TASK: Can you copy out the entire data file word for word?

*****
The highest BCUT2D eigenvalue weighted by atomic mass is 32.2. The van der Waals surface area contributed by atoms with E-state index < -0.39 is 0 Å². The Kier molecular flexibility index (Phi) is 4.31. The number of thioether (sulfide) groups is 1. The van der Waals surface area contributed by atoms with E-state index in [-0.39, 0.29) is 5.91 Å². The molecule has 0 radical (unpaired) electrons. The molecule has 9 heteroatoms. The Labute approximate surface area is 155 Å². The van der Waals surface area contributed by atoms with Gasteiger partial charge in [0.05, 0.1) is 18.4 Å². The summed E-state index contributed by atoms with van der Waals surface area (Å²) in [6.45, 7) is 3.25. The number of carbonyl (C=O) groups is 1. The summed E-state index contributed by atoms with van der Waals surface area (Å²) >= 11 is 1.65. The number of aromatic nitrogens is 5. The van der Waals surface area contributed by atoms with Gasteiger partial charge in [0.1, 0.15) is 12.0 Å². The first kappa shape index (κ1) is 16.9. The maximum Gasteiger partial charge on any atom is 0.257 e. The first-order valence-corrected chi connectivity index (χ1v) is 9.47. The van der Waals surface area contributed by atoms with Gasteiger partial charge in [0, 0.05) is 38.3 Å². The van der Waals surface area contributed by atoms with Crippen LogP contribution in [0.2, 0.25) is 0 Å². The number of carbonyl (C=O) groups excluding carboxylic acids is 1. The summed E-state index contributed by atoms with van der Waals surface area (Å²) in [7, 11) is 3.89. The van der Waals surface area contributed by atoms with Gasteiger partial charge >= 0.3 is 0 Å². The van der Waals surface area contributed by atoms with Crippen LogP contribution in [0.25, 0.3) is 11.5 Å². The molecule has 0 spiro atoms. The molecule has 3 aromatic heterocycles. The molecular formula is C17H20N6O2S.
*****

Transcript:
The highest BCUT2D eigenvalue weighted by atomic mass is 32.2. The van der Waals surface area contributed by atoms with E-state index < -0.39 is 0 Å². The Kier molecular flexibility index (Phi) is 4.31. The number of thioether (sulfide) groups is 1. The van der Waals surface area contributed by atoms with E-state index in [-0.39, 0.29) is 5.91 Å². The molecule has 0 radical (unpaired) electrons. The molecule has 9 heteroatoms. The Labute approximate surface area is 155 Å². The van der Waals surface area contributed by atoms with Gasteiger partial charge in [0.05, 0.1) is 18.4 Å². The summed E-state index contributed by atoms with van der Waals surface area (Å²) in [6.45, 7) is 3.25. The number of carbonyl (C=O) groups is 1. The summed E-state index contributed by atoms with van der Waals surface area (Å²) >= 11 is 1.65. The number of aromatic nitrogens is 5. The van der Waals surface area contributed by atoms with Gasteiger partial charge in [0.1, 0.15) is 12.0 Å². The first kappa shape index (κ1) is 16.9. The maximum Gasteiger partial charge on any atom is 0.257 e. The first-order valence-corrected chi connectivity index (χ1v) is 9.47. The van der Waals surface area contributed by atoms with Gasteiger partial charge in [0, 0.05) is 38.3 Å². The van der Waals surface area contributed by atoms with Crippen LogP contribution in [0.2, 0.25) is 0 Å². The number of carbonyl (C=O) groups excluding carboxylic acids is 1. The summed E-state index contributed by atoms with van der Waals surface area (Å²) in [7, 11) is 3.89. The van der Waals surface area contributed by atoms with Gasteiger partial charge >= 0.3 is 0 Å². The van der Waals surface area contributed by atoms with Crippen LogP contribution in [0.25, 0.3) is 11.5 Å². The molecule has 0 spiro atoms. The molecule has 3 aromatic heterocycles. The molecular formula is C17H20N6O2S.